A recent study from a consultant from Johns Hopkins University shows that almost half of the alarms that go off in hospitals are not responded to in a timely manner. The study shows that approximately 93 percent of alarms that sound in hospitals are not necessarily medically urgent situations, and as a result, nursing staffs have become less responsive to them. The study goes on to show nurses hear as many as 100 alarms during a shift and may become desensitized to the noise.
The American Nurses Association has called this “hospital alarm fatigue,” and says it is a very big problem in hospitals across the U.S., where nurses collectively hear 8 million alarm errors per day. These alarms are supposed to notify nurses and doctors that patients need another dose of medication, their vitals are not stable, low battery levels, worrying blood pressure levels or even when the patient falls out of bed. However, out of the millions of alarms that sound each day, only a small fraction of those alarms mean that patients need urgent attention. This alarm fatigue causes approximately 300 episodes that result in permanent damage and 200 patient deaths each year.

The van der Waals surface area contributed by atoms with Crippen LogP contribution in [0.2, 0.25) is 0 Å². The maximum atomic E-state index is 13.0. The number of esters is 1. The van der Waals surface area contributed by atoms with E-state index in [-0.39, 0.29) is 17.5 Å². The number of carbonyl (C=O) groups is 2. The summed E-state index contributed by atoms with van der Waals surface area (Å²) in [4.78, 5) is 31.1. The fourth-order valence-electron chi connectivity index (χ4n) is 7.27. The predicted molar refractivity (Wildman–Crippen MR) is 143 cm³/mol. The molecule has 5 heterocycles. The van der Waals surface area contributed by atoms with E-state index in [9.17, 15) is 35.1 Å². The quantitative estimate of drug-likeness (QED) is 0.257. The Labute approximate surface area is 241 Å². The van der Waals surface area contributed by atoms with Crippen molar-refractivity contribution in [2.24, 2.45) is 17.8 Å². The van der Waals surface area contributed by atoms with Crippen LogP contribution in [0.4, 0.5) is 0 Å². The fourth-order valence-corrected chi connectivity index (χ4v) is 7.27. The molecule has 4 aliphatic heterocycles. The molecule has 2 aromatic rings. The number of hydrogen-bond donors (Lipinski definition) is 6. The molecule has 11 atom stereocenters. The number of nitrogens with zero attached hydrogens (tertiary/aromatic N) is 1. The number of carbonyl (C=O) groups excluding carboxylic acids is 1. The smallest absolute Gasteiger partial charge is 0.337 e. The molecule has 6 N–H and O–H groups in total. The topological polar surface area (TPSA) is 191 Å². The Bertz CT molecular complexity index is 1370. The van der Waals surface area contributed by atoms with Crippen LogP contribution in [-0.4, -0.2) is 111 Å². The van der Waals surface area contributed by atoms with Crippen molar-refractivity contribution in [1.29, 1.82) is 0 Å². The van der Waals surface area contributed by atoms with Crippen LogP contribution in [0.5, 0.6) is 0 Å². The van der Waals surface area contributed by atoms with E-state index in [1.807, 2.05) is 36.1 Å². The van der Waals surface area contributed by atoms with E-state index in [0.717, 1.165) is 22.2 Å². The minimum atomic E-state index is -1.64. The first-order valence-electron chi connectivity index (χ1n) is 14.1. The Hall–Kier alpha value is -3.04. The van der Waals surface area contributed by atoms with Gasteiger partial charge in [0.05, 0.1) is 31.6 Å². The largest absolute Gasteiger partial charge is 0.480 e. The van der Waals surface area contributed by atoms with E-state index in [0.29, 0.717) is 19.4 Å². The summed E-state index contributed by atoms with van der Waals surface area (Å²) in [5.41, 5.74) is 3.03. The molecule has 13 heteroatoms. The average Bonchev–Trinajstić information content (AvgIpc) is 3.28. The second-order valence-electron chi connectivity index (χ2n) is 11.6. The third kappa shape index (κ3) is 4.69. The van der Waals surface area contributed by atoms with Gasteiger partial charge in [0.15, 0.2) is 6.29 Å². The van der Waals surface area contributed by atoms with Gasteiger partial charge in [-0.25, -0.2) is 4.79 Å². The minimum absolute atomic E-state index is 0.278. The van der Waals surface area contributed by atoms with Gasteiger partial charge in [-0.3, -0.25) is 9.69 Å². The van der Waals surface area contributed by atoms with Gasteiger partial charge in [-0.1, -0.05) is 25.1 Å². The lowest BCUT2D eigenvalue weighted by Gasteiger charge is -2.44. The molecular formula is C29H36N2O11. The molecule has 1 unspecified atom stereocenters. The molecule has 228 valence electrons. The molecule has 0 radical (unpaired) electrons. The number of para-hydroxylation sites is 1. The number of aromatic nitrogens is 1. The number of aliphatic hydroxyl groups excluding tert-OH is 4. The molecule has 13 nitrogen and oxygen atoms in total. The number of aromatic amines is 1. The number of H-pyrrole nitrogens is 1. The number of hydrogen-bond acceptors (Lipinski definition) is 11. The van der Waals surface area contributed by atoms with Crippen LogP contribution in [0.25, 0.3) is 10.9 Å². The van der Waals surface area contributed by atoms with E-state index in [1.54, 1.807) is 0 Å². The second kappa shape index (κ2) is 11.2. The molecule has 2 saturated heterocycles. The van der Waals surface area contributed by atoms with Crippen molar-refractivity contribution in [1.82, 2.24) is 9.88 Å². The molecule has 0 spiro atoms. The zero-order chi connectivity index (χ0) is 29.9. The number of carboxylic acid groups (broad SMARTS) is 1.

Patient alarms help to notify nurses and doctors that a patient’s condition has worsened. However according to The Boston Globe, there are cases where nurses intentionally turn the alarms off to help reduce the alarm noise for that floor. In other instances, alarms have been manually turned off because the patient needed a procedure, but then nurses forgot to turn the alarms back on and the patient suffered serious injury or death.
Alarm Fatigue is Putting Patients at Risk
While several hospitals are trying to rectify this situation by having nurses check alarm statuses each shift, muting low-level alarms and installing video devices in the rooms of critical patients to better keep an eye on their status, this is still a prominent issue and patients are suffering as a result. An ignored alarm can be just as dangerous as a botched surgery. That said, hospitals need to do more to help nurses respond to the patients who need them.